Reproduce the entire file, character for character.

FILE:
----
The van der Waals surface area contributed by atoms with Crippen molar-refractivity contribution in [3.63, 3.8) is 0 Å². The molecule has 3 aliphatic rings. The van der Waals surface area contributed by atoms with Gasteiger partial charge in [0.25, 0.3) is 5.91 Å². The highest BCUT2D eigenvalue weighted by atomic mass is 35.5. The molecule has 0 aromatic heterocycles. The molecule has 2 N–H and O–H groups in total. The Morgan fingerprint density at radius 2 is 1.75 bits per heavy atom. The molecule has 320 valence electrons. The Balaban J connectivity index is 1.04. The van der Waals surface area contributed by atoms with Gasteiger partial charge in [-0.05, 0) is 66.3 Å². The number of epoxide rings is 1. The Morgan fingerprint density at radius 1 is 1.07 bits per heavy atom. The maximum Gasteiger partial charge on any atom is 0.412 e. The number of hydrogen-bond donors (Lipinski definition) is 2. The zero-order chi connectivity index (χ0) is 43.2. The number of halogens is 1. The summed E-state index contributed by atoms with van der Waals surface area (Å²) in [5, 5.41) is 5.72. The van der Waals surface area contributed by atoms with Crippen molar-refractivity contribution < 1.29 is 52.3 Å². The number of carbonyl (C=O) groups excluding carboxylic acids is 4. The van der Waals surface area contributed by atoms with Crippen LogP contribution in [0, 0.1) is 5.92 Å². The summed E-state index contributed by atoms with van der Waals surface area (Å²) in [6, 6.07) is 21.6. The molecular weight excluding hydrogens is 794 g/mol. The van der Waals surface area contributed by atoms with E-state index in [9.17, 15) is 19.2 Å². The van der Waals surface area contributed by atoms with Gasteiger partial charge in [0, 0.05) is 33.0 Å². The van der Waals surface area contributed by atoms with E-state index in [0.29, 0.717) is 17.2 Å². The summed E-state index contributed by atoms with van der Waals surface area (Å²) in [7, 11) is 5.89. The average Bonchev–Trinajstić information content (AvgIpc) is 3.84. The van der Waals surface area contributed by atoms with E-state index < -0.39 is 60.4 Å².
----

The van der Waals surface area contributed by atoms with Crippen molar-refractivity contribution in [3.63, 3.8) is 0 Å². The molecule has 3 aliphatic rings. The van der Waals surface area contributed by atoms with Gasteiger partial charge in [0.25, 0.3) is 5.91 Å². The highest BCUT2D eigenvalue weighted by atomic mass is 35.5. The molecule has 0 aromatic heterocycles. The molecule has 2 N–H and O–H groups in total. The Morgan fingerprint density at radius 2 is 1.75 bits per heavy atom. The molecule has 320 valence electrons. The Balaban J connectivity index is 1.04. The van der Waals surface area contributed by atoms with Gasteiger partial charge in [-0.05, 0) is 66.3 Å². The number of epoxide rings is 1. The Morgan fingerprint density at radius 1 is 1.07 bits per heavy atom. The maximum Gasteiger partial charge on any atom is 0.412 e. The number of hydrogen-bond donors (Lipinski definition) is 2. The zero-order chi connectivity index (χ0) is 43.2. The number of halogens is 1. The summed E-state index contributed by atoms with van der Waals surface area (Å²) in [5, 5.41) is 5.72. The van der Waals surface area contributed by atoms with Crippen molar-refractivity contribution < 1.29 is 52.3 Å². The number of carbonyl (C=O) groups excluding carboxylic acids is 4. The van der Waals surface area contributed by atoms with Crippen LogP contribution in [0, 0.1) is 5.92 Å². The summed E-state index contributed by atoms with van der Waals surface area (Å²) in [6, 6.07) is 21.6. The molecular weight excluding hydrogens is 794 g/mol. The van der Waals surface area contributed by atoms with E-state index in [9.17, 15) is 19.2 Å². The van der Waals surface area contributed by atoms with Gasteiger partial charge in [0, 0.05) is 33.0 Å². The van der Waals surface area contributed by atoms with E-state index in [0.29, 0.717) is 17.2 Å². The summed E-state index contributed by atoms with van der Waals surface area (Å²) in [7, 11) is 5.89. The average Bonchev–Trinajstić information content (AvgIpc) is 3.84. The van der Waals surface area contributed by atoms with E-state index < -0.39 is 60.4 Å².